Intense research activities in life sciences, information technologies and urban studies have transformed Vienna into one of the most important European research and development hubs. More than 20 000 scientists perform their
ignorant magic in Viennese universities, research institutes and companies and 2.8 billion Euros are invested in research every year. Nine universities, five technical colleges and around 1 300 research institutions shape out the perfect examination environment for … ignorants. And chances are, you are one of them.
Ignorance sounds very drastic? Well, there’s even more: in the world of Google and Wikipedia we have developed into notorious fact-fetishists very much indifferent to the unknown. We are all the time one-click away from finding out answers to questions we ask ourselves or are asked by our peers, professors, friends and families. Even worse, the educational systems we are exposed to from our earliest days, are diminishing our curiosity. Think about how curious you were with 10 to investigate and learn about the world and how by the end of highschool, the biology class seemed so annoying and all you wanted to do was to pass that final exam and get it over with.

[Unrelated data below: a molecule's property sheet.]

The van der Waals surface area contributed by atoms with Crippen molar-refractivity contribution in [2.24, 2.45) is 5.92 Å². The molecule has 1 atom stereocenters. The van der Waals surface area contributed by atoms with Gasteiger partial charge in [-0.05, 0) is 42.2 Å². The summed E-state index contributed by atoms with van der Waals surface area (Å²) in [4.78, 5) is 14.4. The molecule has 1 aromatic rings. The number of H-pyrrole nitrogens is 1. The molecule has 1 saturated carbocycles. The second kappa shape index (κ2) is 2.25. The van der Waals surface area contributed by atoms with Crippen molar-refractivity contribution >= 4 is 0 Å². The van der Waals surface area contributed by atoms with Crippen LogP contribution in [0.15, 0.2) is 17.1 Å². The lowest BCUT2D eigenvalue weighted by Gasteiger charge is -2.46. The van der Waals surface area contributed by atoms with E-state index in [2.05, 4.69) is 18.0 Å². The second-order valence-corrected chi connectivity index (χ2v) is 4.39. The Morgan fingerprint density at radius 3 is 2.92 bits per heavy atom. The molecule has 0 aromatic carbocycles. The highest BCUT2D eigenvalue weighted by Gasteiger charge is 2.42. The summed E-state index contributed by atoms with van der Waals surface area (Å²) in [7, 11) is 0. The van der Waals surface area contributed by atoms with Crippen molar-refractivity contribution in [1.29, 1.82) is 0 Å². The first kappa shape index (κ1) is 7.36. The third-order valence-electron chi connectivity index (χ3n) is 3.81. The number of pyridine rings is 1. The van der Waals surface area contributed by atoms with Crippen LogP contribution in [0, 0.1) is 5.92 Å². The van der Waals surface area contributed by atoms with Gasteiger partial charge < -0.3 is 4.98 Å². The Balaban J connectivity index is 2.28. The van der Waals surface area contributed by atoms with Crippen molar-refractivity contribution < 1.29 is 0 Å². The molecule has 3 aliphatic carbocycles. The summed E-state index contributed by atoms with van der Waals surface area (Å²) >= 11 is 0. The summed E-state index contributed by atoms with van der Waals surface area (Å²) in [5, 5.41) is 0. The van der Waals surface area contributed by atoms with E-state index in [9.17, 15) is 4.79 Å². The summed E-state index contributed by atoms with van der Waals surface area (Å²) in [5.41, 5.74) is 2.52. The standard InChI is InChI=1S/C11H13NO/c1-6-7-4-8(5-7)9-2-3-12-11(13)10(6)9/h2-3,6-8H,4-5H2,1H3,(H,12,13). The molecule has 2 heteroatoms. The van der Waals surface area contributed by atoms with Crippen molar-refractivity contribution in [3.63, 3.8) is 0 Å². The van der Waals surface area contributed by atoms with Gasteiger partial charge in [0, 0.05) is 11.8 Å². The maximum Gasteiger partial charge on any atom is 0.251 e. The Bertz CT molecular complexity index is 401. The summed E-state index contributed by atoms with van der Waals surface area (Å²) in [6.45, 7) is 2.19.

Stuart Firestein: The pursuit of ignorance
There is, however, a very positive side to all this and that’s the case Stuart Firestein makes in his witty TED Talk about the pursuit of ignorance. Professor, neurologist and scientific researcher at the Department of Biological Sciences, University of Columbia, proposes a whole new approach to science, which is indeed defined by ignorance and emphasizes the perils of education in killing our excitement towards discovery. Ignorance fires out knowledge and not the other way around. So, if you are a scientist and want to find out why it is good to be ignorant, we invite you to watch his talk. Enjoy!
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